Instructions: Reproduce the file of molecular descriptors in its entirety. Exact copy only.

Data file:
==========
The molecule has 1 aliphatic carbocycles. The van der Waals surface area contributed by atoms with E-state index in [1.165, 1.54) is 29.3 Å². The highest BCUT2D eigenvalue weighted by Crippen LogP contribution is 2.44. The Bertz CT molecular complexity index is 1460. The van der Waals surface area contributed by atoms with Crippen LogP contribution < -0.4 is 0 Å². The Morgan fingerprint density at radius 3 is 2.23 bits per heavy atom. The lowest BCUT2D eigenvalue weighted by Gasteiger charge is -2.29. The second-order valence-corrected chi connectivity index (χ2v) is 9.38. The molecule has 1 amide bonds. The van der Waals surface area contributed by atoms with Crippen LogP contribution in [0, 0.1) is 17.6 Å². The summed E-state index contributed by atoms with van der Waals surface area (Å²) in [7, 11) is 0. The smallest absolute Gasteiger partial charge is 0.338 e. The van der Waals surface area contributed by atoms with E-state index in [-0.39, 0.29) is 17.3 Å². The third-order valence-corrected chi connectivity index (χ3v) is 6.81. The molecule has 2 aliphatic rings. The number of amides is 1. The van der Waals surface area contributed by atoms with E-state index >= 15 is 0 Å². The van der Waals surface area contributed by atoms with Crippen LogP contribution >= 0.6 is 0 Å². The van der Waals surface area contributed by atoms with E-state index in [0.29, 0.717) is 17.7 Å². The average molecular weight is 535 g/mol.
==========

The molecule has 1 aliphatic carbocycles. The van der Waals surface area contributed by atoms with E-state index in [1.165, 1.54) is 29.3 Å². The highest BCUT2D eigenvalue weighted by Crippen LogP contribution is 2.44. The Bertz CT molecular complexity index is 1460. The van der Waals surface area contributed by atoms with Crippen LogP contribution < -0.4 is 0 Å². The Morgan fingerprint density at radius 3 is 2.23 bits per heavy atom. The lowest BCUT2D eigenvalue weighted by Gasteiger charge is -2.29. The second-order valence-corrected chi connectivity index (χ2v) is 9.38. The molecule has 1 amide bonds. The van der Waals surface area contributed by atoms with Crippen LogP contribution in [0, 0.1) is 17.6 Å². The summed E-state index contributed by atoms with van der Waals surface area (Å²) in [7, 11) is 0. The smallest absolute Gasteiger partial charge is 0.338 e. The van der Waals surface area contributed by atoms with E-state index in [-0.39, 0.29) is 17.3 Å². The third-order valence-corrected chi connectivity index (χ3v) is 6.81. The molecule has 2 aliphatic rings. The number of amides is 1. The van der Waals surface area contributed by atoms with E-state index >= 15 is 0 Å². The van der Waals surface area contributed by atoms with Crippen LogP contribution >= 0.6 is 0 Å². The van der Waals surface area contributed by atoms with E-state index in [0.29, 0.717) is 17.7 Å². The average molecular weight is 535 g/mol.